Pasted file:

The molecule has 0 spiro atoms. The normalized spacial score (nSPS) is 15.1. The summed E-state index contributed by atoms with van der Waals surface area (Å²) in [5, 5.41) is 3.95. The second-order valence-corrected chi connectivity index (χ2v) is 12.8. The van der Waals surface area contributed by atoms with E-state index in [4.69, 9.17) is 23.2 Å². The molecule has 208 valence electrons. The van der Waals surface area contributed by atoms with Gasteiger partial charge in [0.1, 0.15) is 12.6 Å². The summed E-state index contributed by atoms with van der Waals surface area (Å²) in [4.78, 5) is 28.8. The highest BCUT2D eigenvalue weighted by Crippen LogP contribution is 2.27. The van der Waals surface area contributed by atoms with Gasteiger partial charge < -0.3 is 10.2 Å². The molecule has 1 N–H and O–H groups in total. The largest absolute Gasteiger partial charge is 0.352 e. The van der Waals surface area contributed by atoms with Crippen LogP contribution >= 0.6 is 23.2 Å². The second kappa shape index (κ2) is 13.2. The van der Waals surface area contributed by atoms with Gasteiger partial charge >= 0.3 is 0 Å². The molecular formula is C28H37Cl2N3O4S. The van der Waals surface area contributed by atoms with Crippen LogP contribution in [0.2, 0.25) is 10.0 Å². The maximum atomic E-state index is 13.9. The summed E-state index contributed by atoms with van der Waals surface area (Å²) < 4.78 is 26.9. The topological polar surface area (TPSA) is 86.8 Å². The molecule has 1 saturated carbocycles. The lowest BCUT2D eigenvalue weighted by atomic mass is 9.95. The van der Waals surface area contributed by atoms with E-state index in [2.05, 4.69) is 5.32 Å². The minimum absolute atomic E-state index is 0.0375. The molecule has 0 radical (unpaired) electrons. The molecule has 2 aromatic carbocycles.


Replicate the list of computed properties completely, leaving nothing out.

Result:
The molecule has 0 spiro atoms. The normalized spacial score (nSPS) is 15.1. The summed E-state index contributed by atoms with van der Waals surface area (Å²) in [5, 5.41) is 3.95. The second-order valence-corrected chi connectivity index (χ2v) is 12.8. The van der Waals surface area contributed by atoms with E-state index in [4.69, 9.17) is 23.2 Å². The molecule has 208 valence electrons. The van der Waals surface area contributed by atoms with Gasteiger partial charge in [0.1, 0.15) is 12.6 Å². The summed E-state index contributed by atoms with van der Waals surface area (Å²) in [4.78, 5) is 28.8. The highest BCUT2D eigenvalue weighted by Crippen LogP contribution is 2.27. The van der Waals surface area contributed by atoms with Gasteiger partial charge < -0.3 is 10.2 Å². The molecule has 1 N–H and O–H groups in total. The largest absolute Gasteiger partial charge is 0.352 e. The van der Waals surface area contributed by atoms with Crippen LogP contribution >= 0.6 is 23.2 Å². The second kappa shape index (κ2) is 13.2. The van der Waals surface area contributed by atoms with Gasteiger partial charge >= 0.3 is 0 Å². The molecular formula is C28H37Cl2N3O4S. The van der Waals surface area contributed by atoms with Crippen LogP contribution in [0.2, 0.25) is 10.0 Å². The maximum atomic E-state index is 13.9. The summed E-state index contributed by atoms with van der Waals surface area (Å²) < 4.78 is 26.9. The topological polar surface area (TPSA) is 86.8 Å². The molecule has 1 saturated carbocycles. The lowest BCUT2D eigenvalue weighted by atomic mass is 9.95. The van der Waals surface area contributed by atoms with E-state index in [2.05, 4.69) is 5.32 Å². The minimum absolute atomic E-state index is 0.0375. The molecule has 0 radical (unpaired) electrons. The molecule has 2 aromatic carbocycles.